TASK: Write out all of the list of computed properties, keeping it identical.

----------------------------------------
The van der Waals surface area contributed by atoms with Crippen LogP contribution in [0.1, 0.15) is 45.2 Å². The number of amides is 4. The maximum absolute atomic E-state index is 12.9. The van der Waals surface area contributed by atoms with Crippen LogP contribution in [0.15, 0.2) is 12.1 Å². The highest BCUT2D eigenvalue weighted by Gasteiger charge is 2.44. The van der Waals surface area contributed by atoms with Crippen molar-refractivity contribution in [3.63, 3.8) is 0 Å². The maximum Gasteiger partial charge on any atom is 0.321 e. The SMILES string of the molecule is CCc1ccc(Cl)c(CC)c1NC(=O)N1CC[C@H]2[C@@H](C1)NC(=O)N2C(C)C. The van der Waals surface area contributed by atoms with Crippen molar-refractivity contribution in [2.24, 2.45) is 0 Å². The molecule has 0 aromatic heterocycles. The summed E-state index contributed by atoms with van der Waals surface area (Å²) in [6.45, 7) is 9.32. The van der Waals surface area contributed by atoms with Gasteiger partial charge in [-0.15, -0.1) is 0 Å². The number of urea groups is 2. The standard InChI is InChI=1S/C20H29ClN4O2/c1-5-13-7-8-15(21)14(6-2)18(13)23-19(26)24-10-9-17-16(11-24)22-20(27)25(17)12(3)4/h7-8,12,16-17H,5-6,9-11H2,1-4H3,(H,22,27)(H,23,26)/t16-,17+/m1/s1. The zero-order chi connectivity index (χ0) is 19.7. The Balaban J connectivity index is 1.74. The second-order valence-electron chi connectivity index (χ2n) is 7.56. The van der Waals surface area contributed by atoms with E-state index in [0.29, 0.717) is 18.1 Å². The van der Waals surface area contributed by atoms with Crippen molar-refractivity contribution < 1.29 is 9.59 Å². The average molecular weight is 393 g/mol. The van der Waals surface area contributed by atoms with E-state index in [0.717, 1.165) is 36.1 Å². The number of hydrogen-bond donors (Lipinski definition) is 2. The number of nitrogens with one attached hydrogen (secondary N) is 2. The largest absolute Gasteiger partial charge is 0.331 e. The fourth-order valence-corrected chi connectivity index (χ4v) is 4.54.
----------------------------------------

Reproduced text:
The van der Waals surface area contributed by atoms with Crippen LogP contribution in [0.1, 0.15) is 45.2 Å². The number of amides is 4. The maximum absolute atomic E-state index is 12.9. The van der Waals surface area contributed by atoms with Crippen LogP contribution in [0.15, 0.2) is 12.1 Å². The highest BCUT2D eigenvalue weighted by Gasteiger charge is 2.44. The van der Waals surface area contributed by atoms with Crippen molar-refractivity contribution in [3.63, 3.8) is 0 Å². The maximum Gasteiger partial charge on any atom is 0.321 e. The SMILES string of the molecule is CCc1ccc(Cl)c(CC)c1NC(=O)N1CC[C@H]2[C@@H](C1)NC(=O)N2C(C)C. The van der Waals surface area contributed by atoms with Crippen molar-refractivity contribution in [2.24, 2.45) is 0 Å². The molecule has 0 aromatic heterocycles. The summed E-state index contributed by atoms with van der Waals surface area (Å²) in [6.45, 7) is 9.32. The van der Waals surface area contributed by atoms with Gasteiger partial charge in [-0.15, -0.1) is 0 Å². The number of urea groups is 2. The standard InChI is InChI=1S/C20H29ClN4O2/c1-5-13-7-8-15(21)14(6-2)18(13)23-19(26)24-10-9-17-16(11-24)22-20(27)25(17)12(3)4/h7-8,12,16-17H,5-6,9-11H2,1-4H3,(H,22,27)(H,23,26)/t16-,17+/m1/s1. The zero-order chi connectivity index (χ0) is 19.7. The Balaban J connectivity index is 1.74. The second-order valence-electron chi connectivity index (χ2n) is 7.56. The van der Waals surface area contributed by atoms with E-state index in [0.29, 0.717) is 18.1 Å². The van der Waals surface area contributed by atoms with Crippen molar-refractivity contribution < 1.29 is 9.59 Å². The average molecular weight is 393 g/mol. The van der Waals surface area contributed by atoms with E-state index in [0.717, 1.165) is 36.1 Å². The number of hydrogen-bond donors (Lipinski definition) is 2. The number of nitrogens with one attached hydrogen (secondary N) is 2. The largest absolute Gasteiger partial charge is 0.331 e. The fourth-order valence-corrected chi connectivity index (χ4v) is 4.54.